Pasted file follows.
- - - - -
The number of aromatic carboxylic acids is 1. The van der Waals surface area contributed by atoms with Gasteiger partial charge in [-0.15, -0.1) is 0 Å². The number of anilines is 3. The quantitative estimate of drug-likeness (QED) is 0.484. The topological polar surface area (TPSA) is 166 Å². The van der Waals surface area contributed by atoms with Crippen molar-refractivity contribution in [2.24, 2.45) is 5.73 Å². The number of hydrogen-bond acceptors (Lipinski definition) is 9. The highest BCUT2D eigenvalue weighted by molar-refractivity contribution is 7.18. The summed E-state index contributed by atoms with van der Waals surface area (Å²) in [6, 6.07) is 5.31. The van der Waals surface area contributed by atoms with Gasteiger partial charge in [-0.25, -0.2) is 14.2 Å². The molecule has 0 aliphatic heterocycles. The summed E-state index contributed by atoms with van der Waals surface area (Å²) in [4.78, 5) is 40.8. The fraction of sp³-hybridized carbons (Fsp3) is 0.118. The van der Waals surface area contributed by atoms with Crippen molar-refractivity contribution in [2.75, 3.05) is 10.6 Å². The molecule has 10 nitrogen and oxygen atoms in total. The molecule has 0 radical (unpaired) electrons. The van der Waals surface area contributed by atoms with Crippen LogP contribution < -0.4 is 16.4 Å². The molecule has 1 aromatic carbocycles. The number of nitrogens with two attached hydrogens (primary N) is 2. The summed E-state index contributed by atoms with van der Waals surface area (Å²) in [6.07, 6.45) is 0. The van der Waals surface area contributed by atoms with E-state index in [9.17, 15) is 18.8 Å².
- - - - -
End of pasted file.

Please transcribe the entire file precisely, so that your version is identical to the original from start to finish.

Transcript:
The number of aromatic carboxylic acids is 1. The van der Waals surface area contributed by atoms with Gasteiger partial charge in [-0.15, -0.1) is 0 Å². The number of anilines is 3. The quantitative estimate of drug-likeness (QED) is 0.484. The topological polar surface area (TPSA) is 166 Å². The van der Waals surface area contributed by atoms with Crippen molar-refractivity contribution in [2.24, 2.45) is 5.73 Å². The number of hydrogen-bond acceptors (Lipinski definition) is 9. The highest BCUT2D eigenvalue weighted by molar-refractivity contribution is 7.18. The summed E-state index contributed by atoms with van der Waals surface area (Å²) in [6, 6.07) is 5.31. The van der Waals surface area contributed by atoms with Gasteiger partial charge in [-0.25, -0.2) is 14.2 Å². The molecule has 0 aliphatic heterocycles. The summed E-state index contributed by atoms with van der Waals surface area (Å²) in [4.78, 5) is 40.8. The fraction of sp³-hybridized carbons (Fsp3) is 0.118. The van der Waals surface area contributed by atoms with Crippen molar-refractivity contribution in [2.75, 3.05) is 10.6 Å². The molecule has 10 nitrogen and oxygen atoms in total. The molecule has 0 radical (unpaired) electrons. The van der Waals surface area contributed by atoms with Crippen LogP contribution < -0.4 is 16.4 Å². The molecule has 1 aromatic carbocycles. The number of nitrogens with two attached hydrogens (primary N) is 2. The summed E-state index contributed by atoms with van der Waals surface area (Å²) in [6.07, 6.45) is 0. The van der Waals surface area contributed by atoms with E-state index in [9.17, 15) is 18.8 Å².